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Source: New Zealand Parliament – Hansard

SIMON COURT (ACT): Thank you, Mr Speaker. It’s true that New Zealand has to do its bit on climate change. That’s why ACT says we’re already on our way. The emissions trading scheme (ETS) is sufficient. It puts a price on carbon: $76 a tonne is the latest price. What that means is that if you operate a truck or if you drive a car, or say you drive a really, really big truck—a truck and trailer—and you haul logs or you haul rock and you’ve put 500 litres of diesel in the truck, you’ve paid $100 towards reducing your emissions. You’ve offset your emissions under the emissions trading scheme. There’s never been a better incentive to reduce emissions, save fuel, and save energy than the cost of paying for carbon under the emissions trading scheme.

That’s why the ACT Party says that none of the policies adopted by this Government or proposed by Minister Shaw are necessary. They’re completely unnecessary. The emissions trading scheme is enough.

The other problem with the policies proposed by the Minister is that not only is it unnecessary but what he’s proposing to do with his emissions reduction plan is interfere with productive sectors of the economy like transport, like freight, there’s a proposal in there to get involved in buying trucks for the trucking industry. Well—

Hon Michael Wood: They love it.

SIMON COURT: Minister Wood over there, he suggests that the industry loves it. But the problem is that every time a Government stands up and says, “I’ve put my hand into a taxpayer’s pocket to give to another taxpayer.”, they’re undermining the very reasons that New Zealanders get out of bed in the morning to go to work, and that’s the difference between the ACT Party and every other party in this Parliament which supported the zero carbon Act. ACT would not support the zero carbon Act because it’s completely unnecessary policy.

Chlöe Swarbrick: That’s because you didn’t turn up.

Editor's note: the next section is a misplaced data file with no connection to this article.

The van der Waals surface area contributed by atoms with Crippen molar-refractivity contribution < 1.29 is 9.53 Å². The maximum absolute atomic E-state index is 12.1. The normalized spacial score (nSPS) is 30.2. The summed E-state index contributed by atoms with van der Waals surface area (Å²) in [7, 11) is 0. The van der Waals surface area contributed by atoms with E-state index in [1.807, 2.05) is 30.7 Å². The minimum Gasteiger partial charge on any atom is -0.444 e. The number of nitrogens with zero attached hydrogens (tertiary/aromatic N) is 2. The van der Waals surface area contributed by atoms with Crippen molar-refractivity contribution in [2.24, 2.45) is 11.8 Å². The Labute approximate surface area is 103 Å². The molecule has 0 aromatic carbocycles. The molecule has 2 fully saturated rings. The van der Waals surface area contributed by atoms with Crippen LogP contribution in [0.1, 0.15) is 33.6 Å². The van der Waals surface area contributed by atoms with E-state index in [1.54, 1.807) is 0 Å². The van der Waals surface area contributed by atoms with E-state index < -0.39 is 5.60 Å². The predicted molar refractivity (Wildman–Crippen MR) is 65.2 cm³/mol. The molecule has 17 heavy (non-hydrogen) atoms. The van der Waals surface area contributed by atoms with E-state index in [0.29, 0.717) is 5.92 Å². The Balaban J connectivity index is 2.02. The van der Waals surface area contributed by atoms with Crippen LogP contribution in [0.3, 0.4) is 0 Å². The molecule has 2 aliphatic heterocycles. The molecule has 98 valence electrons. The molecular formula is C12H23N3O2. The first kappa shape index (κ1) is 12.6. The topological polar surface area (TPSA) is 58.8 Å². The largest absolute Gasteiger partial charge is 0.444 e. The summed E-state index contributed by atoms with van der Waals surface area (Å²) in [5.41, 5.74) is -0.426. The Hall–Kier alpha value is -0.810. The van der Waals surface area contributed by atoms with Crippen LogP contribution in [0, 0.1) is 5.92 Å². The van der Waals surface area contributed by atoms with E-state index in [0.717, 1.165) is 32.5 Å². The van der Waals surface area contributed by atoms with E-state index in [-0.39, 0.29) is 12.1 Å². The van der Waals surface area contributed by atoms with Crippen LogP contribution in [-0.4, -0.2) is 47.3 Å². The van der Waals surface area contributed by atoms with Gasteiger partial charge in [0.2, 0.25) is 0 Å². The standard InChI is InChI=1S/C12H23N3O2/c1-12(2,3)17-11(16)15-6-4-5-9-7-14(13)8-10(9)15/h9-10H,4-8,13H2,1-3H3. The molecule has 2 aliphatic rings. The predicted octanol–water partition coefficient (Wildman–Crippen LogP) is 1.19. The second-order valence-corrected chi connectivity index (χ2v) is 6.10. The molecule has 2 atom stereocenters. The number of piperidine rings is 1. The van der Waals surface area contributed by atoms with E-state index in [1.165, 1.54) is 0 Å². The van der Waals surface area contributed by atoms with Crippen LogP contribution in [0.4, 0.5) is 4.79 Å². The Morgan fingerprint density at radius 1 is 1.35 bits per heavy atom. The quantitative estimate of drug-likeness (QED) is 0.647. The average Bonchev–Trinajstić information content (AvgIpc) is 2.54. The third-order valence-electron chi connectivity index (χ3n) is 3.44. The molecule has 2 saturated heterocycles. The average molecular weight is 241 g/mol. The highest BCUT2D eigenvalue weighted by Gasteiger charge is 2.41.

SIMON COURT: We do not support initiatives—Ms Swarbrick—to get involved in people’s businesses by subsidising boilers, by buying trucks for people, or, recently, as the energy Minister, Megan Woods, announced, to buy electric ferries for Auckland Council to compete with another fantastic, longstanding ferry operator, Fullers, who have just bought their own electric hybrid ferry.

Not only is none of this necessary—not only is none of this necessary—but they haven’t even bothered to ask themselves whether this is the least-cost way to achieve emissions reduction. All they’re interested in is “Is there a photo op?”—is there a photo op? That’s why ACT says that it’s not necessary.

The ACT Party says that New Zealanders deserve better. We looked at the “cash for clunkers scheme”. It is 32 million bucks for a trial. The Minister admitted today that he doesn’t know how it’s going to work or how much people are going to get paid, but we’ve worked it out: 2,500 vehicles, $32 million—that’s $12,800 per vehicle. Well, I tried to work out today how much does it cost to scrap a car, so I picked up the phone and I rang a few cash for scrap guys. They said, “Well, mister, if we have to travel a long way, maybe we’ll only give you 100 bucks, but we wouldn’t give you any more than $400.”, and yet the Minister proposes to shell out $12,800 of taxpayer money buying used cars so that he can get a photo op next to a crusher or a shredder, and he won’t be the first Minister in this House to do that.

So what does the ACT Party say? Well, we’ve actually got some really simple solutions. Actually, we think solving climate change is simple. That’s not what the Minister of Climate Change thinks. Here’s how. Here’s a challenge to the other members of this House—here’s a challenge to you. What the ACT Party says is: would you sit for four days a week and reduce your sitting time by 25 percent and, therefore, reduce your flights? Would you put your money and your bums where your mouths are, because that’s what ACT is asking you to do.

The other thing we’d do is give New Zealanders a tax refund from the revenues under the emissions trading scheme equivalent to $1,000 per household so that Kiwi families, who are facing a cost of living crisis, can decide how they want to spend the money that they’ve paid to already offset emissions every time they fill up. That’s what the ACT Party would do: a carbon tax refund from ETS revenues.

We’d also say, “Look, if you’re a New Zealand business and you want to mitigate your emissions, you don’t necessarily have to do it here in New Zealand, where it might be expensive, where land is expensive, and where people are telling you, ‘You’re not allowed to plant a tree here or there.’ Why can’t you go and plant some trees in the rainforest in a country that’s been deforested, where entire species have been wiped out? Why can’t you go and replant the rainforest”—

SPEAKER: Order! Order! The member’s time has expired.

MIL OSI